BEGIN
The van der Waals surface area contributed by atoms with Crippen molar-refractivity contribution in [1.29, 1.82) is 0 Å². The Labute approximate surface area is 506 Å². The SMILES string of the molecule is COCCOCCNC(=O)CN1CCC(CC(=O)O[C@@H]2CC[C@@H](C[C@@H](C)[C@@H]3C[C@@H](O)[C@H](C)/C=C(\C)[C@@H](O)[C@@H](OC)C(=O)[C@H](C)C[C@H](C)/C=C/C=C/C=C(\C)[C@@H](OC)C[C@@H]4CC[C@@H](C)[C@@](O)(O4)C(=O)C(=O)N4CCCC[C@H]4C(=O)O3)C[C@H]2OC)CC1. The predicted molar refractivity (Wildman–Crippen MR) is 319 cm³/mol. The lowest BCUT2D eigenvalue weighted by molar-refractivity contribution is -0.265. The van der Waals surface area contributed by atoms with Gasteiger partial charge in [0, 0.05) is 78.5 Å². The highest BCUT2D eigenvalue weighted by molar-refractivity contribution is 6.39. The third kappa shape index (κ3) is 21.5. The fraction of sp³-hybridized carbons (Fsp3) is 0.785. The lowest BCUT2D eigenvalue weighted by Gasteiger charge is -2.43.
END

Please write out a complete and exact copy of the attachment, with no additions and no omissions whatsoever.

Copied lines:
The van der Waals surface area contributed by atoms with Crippen molar-refractivity contribution in [1.29, 1.82) is 0 Å². The Labute approximate surface area is 506 Å². The SMILES string of the molecule is COCCOCCNC(=O)CN1CCC(CC(=O)O[C@@H]2CC[C@@H](C[C@@H](C)[C@@H]3C[C@@H](O)[C@H](C)/C=C(\C)[C@@H](O)[C@@H](OC)C(=O)[C@H](C)C[C@H](C)/C=C/C=C/C=C(\C)[C@@H](OC)C[C@@H]4CC[C@@H](C)[C@@](O)(O4)C(=O)C(=O)N4CCCC[C@H]4C(=O)O3)C[C@H]2OC)CC1. The predicted molar refractivity (Wildman–Crippen MR) is 319 cm³/mol. The lowest BCUT2D eigenvalue weighted by molar-refractivity contribution is -0.265. The van der Waals surface area contributed by atoms with Gasteiger partial charge in [0, 0.05) is 78.5 Å². The highest BCUT2D eigenvalue weighted by molar-refractivity contribution is 6.39. The third kappa shape index (κ3) is 21.5. The fraction of sp³-hybridized carbons (Fsp3) is 0.785. The lowest BCUT2D eigenvalue weighted by Gasteiger charge is -2.43.